Monday, May 10, 2010

Praying for Strength

Recent conversation with a close friend:

Me: I think I am going to services Friday night.

Friend: (well aware of my profound allergy to synagogues) מה פתאום!? What’s up with that!?

Me: Well, this is going to sound stupid…but I need to ask G-d for help.

Friend: That does not sound stupid at all.

Or maybe it does. Maybe this is my version of snake oil. But I am desperate.

The problem is that my eating is out of control. One day I eat normally, the next day I binge. This has been the case for me for literally as long as I can remember. I go through periods—sometimes very long periods— where things calm down—where my eating is “normal”— but it always comes back. At some point I will find myself surreptitiously downing boxes of cookies, slice after slice of bread and butter or bread and honey, or massive quantities of G-d knows what else, and promising myself that “this is the last time” and “tomorrow I will give up sugar and white flour for real”.

This is a stupid, insane, ridiculous way to live. The major difference between me and an alcoholic or drug addict is that I can still drive after getting another hit. (Hell, I can drive while taking a hit, so long as the food item only requires one hand). I neither want nor intend to spend the rest of my life like this. There is no way that any food item can possibly be worth the pain of addiction. So I try to get off the crazy train. I have a rallying cry: fall seven times, stand up eight. I try and fail, try and fail and try yet again. I am a weeble wobble, falling and rising. I am Don Quixote, tilting at windmills. I am fighting a war, losing battle after battle and getting up the next day to fight again. And lose, again. My friends and co-workers find it either amusing or sad, my constant dieting. I understand them. They do not understand. Unless you have gone through it (and I know that many have, which helps enormously) how can you possibly understand?

(It is like this. I hate this feeling of being in thrall…to a candy bar. To an obsession. I hate the feeling of my brain being on fire. Must. Have. Sugar. Now. I want peace. I want mental quiet already. I want to let this go.

It is like this. I do not enjoy most of the food while I am eating it. The first few bites, the first few cookies, sure. But after that? Pure primal, animal gorging. Except that the average animal probably has enough sense to stop eating when it is full. I eat when I am not hungry. I eat when I do not want to eat.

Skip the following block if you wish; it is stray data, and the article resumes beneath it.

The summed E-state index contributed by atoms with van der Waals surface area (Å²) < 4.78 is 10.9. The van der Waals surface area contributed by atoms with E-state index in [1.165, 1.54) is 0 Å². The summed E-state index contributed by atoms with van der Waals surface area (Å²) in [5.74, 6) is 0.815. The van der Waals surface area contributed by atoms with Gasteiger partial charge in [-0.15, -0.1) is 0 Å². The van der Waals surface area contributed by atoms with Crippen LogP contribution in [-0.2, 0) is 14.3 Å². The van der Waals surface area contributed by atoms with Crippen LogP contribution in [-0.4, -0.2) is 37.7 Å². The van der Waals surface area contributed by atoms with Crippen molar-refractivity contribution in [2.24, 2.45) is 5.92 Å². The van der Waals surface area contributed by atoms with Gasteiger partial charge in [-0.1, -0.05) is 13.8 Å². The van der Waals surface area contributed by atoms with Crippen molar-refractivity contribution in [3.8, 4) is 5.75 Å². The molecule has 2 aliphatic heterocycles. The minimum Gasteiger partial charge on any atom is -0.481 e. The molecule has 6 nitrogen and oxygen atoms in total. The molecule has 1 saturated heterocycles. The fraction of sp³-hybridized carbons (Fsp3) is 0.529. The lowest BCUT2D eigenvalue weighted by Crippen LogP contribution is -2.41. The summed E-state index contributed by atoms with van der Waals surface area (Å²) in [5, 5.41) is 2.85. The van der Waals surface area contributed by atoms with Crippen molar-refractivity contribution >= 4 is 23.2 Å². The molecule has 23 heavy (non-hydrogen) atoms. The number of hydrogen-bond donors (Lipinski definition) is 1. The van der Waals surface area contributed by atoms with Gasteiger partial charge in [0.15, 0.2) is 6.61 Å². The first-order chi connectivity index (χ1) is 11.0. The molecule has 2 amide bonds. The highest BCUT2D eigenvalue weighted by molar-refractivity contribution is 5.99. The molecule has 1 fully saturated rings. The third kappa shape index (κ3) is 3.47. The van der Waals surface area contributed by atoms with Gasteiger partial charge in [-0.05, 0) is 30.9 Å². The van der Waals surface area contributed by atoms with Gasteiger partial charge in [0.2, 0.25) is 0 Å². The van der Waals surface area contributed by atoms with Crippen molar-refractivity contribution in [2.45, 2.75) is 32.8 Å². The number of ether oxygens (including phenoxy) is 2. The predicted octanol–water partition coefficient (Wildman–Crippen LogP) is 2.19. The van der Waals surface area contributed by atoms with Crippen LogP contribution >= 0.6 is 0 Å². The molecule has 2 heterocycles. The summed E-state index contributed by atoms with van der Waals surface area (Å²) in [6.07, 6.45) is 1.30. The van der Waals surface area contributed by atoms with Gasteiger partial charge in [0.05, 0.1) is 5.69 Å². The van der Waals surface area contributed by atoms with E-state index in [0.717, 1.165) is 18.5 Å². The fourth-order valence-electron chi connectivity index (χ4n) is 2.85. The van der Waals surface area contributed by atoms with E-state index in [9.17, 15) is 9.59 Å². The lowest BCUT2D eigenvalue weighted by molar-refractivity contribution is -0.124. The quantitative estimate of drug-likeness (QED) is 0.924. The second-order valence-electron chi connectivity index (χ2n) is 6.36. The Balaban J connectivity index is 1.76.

It is like this. I LOVE the way I feel and my body feels when I eat well. I love the feeling of lightness. I love the energy. I love the sense of order, the feeling of mental and physical health and the mental calmness I have when I am not chasing after a drug. Even if I do not always like the food as much—let’s face it, carrot cake with extra cream-cheese icing is a hell of a lot tastier than a melon—I could live with that. It is worth it. I know it is worth it.

It is like this. This is a matter of life and death. I have to win this war. If I do not win, if I do not kill this, eventually it is going to kill me. I think of that, when I am binging on bread and butter. What is this doing to my arteries? How many more times can I do this before they end up blocked completely? How long before I drop dead of a massive heart attack? I really should get them checked out, but honestly, I am afraid to. I do not want to know how bad it is, and how much damage I have already done. How much I have already screwed myself over.)

What I need, what I lack, is strength. I need the strength to get through the withdrawal symptoms (similar to the ones I suffered when I quit smoking 11 years ago). I need the strength to see bread and sweets and to not eat them. I need the strength to stand up against my yetzer ha’ra when it says “Gila, you had such a long day. Don’t you want a packet of TimTams for the ride home?” or “עוד אחד ודאי” “One more time, and then that’s it.” Or “you are starting your diet tomorrow, so you really should binge today because otherwise, you will never be able to eat this or that or the other again”. I need the strength to deal with the day-after-day, the strength not to get lazy and not to get complacent and to not slip into bad habits six months down the road. I need strength to not be afraid. A future without sugar? Never have chocolate again? No more carrot cake? Ever?????

(Just now, writing that, my insides literally knotted up).

I need strength, and G-d has it. He can give me some, if He chooses. He can get rid of the withdrawal symptoms, if He chooses. I will not say “all I have to do is ask”, because sometimes the answer is “no”. Both G-d and I know that He has given me that answer more than once—my perennial single status is proof of that. But sometimes it is yes. So why not ask? What do I have to lose? Friday night, I went to synagogue and I prayed. I told G-d I cannot do this on my own. I told Him I was tired. I told Him I understand that I have to do the work—I am not asking for an easy out or a quick fix—just some hizuk, some strength that will help me to do the work that must be done. I told Him I was desperate. I told Him that, apparently, I cannot do this on my own. I told Him I needed Him.